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Disney's Frozen Coming to Messaging Apps in Sticker Form

TextPride gets rights to sell characters on phones

Disney's Frozen is coming to messaging apps in sticker form. The animated blockbuster has been merchandised, advertised, digitized—and now there's a licensing deal to bring the characters to apps like BlackBerry Messenger and Kik.

The licensing company TextPride, which buys rights to branded virtual goods, added Frozen to its portfolio, Adweek has learned.

"We have a deal with Disney Publishing and access to a lot of exclusive Frozen art," said Sean O'Brien, co-founder and CEO of TextPride. "Disney is all about telling stories and stickers was a great way to get a whole new conversation [started] about one of the biggest animated films ever."

New York-based TextPride announced a load of new entertainment brands for which it would develop virtual stickers, including Pixar's Toy Story, MGM, Hearst and Sega. The Frozen content is set to sell on BlackBerry Messenger next week, and launch on the other apps later, O'Brien said. 

 

Branded stickers are becoming a big moneymaker for messaging apps where users buy them to share with friends while texting. For instance, Line, a messaging app that is big in Japan, generated $338 million in 2013, and 20 percent of its money came from selling stickers.

This year, BlackBerry pursued a messaging strategy more aggressively with a revamped app that allows brands to publish content and sell stickers. 

TextPride, founded in 2012, has amassed a deep catalog of branded content and deals with messaging apps to distribute the virtual goods to more than a billion users, according to the company. It has licensing deals with Miramax for Pulp Fiction, Reservoir Dogs and Kill Bill; deals with sports teams and broadcast networks; and deals with Web favorites like Dumb Ways to Die.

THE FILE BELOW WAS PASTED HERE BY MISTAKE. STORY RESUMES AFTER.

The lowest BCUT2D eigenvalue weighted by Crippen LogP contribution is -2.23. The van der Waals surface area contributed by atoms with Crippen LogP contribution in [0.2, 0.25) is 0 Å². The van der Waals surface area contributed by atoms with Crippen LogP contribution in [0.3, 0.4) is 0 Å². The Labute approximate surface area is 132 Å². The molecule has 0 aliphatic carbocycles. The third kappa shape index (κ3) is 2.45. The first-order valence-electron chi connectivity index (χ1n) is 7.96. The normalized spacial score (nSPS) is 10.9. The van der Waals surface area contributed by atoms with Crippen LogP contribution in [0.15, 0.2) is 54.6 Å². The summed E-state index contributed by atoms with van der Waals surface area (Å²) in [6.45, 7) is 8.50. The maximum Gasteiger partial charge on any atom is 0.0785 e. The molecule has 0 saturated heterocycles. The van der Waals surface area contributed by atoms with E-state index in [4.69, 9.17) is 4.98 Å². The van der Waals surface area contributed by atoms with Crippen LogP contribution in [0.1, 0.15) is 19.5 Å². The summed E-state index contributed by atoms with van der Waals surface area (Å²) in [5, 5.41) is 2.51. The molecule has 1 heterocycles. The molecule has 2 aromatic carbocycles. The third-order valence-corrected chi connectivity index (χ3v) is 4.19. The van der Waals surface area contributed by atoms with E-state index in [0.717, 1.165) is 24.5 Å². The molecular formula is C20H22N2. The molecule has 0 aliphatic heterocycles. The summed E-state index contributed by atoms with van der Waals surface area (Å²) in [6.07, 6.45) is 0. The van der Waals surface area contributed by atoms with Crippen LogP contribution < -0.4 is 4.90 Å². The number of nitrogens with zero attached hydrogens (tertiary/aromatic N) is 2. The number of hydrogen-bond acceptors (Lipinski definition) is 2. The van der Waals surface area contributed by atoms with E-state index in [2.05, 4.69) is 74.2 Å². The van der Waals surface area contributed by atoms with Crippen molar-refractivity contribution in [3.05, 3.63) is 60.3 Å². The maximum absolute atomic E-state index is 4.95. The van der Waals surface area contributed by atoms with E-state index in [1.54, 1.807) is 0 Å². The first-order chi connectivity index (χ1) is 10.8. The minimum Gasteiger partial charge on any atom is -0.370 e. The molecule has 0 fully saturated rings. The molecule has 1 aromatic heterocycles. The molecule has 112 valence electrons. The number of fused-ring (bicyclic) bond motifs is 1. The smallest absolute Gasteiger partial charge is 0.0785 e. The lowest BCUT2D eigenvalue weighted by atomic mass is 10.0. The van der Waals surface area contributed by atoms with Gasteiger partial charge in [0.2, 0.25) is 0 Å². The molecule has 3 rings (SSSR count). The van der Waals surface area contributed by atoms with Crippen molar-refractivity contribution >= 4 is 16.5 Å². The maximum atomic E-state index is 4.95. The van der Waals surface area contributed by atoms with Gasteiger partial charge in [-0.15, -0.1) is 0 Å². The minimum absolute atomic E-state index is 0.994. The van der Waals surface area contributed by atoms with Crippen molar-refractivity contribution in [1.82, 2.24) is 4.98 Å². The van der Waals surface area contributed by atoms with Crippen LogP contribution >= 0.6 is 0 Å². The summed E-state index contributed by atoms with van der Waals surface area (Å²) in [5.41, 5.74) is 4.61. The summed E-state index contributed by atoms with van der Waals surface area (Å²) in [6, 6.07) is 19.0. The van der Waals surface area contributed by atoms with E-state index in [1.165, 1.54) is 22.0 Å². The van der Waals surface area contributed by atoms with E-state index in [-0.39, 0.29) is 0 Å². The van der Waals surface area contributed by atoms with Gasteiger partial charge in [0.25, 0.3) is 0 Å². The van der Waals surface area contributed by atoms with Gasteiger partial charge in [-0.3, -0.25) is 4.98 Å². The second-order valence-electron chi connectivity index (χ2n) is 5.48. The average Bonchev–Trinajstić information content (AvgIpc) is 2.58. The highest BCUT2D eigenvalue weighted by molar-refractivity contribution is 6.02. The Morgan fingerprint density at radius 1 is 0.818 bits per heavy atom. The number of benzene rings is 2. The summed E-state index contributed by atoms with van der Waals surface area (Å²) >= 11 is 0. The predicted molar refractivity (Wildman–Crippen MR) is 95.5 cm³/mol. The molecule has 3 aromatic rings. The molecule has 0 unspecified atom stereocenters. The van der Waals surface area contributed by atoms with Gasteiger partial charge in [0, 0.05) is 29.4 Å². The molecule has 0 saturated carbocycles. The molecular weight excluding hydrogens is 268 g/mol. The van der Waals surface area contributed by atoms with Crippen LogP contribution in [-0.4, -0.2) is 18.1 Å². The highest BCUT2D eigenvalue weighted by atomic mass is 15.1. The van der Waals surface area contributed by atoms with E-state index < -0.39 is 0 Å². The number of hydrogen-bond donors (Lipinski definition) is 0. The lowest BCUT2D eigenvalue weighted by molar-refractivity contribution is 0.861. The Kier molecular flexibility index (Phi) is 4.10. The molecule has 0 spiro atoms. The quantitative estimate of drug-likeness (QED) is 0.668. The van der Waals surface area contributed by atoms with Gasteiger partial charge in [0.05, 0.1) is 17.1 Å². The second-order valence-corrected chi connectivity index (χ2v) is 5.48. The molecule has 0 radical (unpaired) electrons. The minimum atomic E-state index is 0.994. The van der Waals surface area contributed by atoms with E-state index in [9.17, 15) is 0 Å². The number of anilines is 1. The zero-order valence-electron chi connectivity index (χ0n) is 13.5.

Frozen is the fifth-highest grossing movie of all time, so far, taking in about $1.3 billion. As any parent knows, children have embraced the movie and its characters with almost scary cult-like devotion. Almost everything associated with the movie has been a monster hit, especially the song Let It Go by Idina Menzel.

Toy Story, the franchise out of Pixar, also is owned by Disney, and was included in the latest licensing deal. TextPride, participating brands and apps share the money from sticker sales.

Toy Story content already is available on BlackBerry's apps and are No. 1 in the store, O'Brien said. "The affinity is clear when it comes to these kinds of properties," he said.

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